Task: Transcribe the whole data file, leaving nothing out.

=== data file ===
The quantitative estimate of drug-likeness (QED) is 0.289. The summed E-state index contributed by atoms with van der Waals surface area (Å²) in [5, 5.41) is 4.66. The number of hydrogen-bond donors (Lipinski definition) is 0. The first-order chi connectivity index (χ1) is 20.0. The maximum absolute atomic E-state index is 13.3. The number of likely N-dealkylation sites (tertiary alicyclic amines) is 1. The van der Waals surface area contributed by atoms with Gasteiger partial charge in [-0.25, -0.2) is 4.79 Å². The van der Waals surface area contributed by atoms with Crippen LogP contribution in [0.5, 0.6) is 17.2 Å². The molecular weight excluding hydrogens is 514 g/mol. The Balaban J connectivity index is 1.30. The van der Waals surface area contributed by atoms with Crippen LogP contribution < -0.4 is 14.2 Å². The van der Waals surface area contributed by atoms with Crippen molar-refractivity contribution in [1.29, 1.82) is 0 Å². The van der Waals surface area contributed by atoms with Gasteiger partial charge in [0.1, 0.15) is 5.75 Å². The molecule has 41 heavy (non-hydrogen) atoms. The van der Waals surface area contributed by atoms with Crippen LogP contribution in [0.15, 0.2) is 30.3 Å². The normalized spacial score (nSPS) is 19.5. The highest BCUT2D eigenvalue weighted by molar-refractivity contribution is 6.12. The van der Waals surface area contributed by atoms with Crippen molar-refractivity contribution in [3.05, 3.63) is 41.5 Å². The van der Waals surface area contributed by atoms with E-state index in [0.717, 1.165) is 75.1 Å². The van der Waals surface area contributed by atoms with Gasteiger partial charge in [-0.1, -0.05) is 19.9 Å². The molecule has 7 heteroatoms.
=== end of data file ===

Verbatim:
The quantitative estimate of drug-likeness (QED) is 0.289. The summed E-state index contributed by atoms with van der Waals surface area (Å²) in [5, 5.41) is 4.66. The number of hydrogen-bond donors (Lipinski definition) is 0. The first-order chi connectivity index (χ1) is 20.0. The maximum absolute atomic E-state index is 13.3. The number of likely N-dealkylation sites (tertiary alicyclic amines) is 1. The van der Waals surface area contributed by atoms with Gasteiger partial charge in [-0.25, -0.2) is 4.79 Å². The van der Waals surface area contributed by atoms with Crippen LogP contribution in [0.5, 0.6) is 17.2 Å². The molecular weight excluding hydrogens is 514 g/mol. The Balaban J connectivity index is 1.30. The van der Waals surface area contributed by atoms with Crippen LogP contribution < -0.4 is 14.2 Å². The van der Waals surface area contributed by atoms with Crippen molar-refractivity contribution in [1.29, 1.82) is 0 Å². The van der Waals surface area contributed by atoms with Gasteiger partial charge in [0.1, 0.15) is 5.75 Å². The molecule has 41 heavy (non-hydrogen) atoms. The van der Waals surface area contributed by atoms with Crippen LogP contribution in [0.15, 0.2) is 30.3 Å². The normalized spacial score (nSPS) is 19.5. The highest BCUT2D eigenvalue weighted by molar-refractivity contribution is 6.12. The van der Waals surface area contributed by atoms with Crippen molar-refractivity contribution in [3.05, 3.63) is 41.5 Å². The van der Waals surface area contributed by atoms with E-state index in [0.717, 1.165) is 75.1 Å². The van der Waals surface area contributed by atoms with Gasteiger partial charge in [-0.1, -0.05) is 19.9 Å². The molecule has 7 heteroatoms.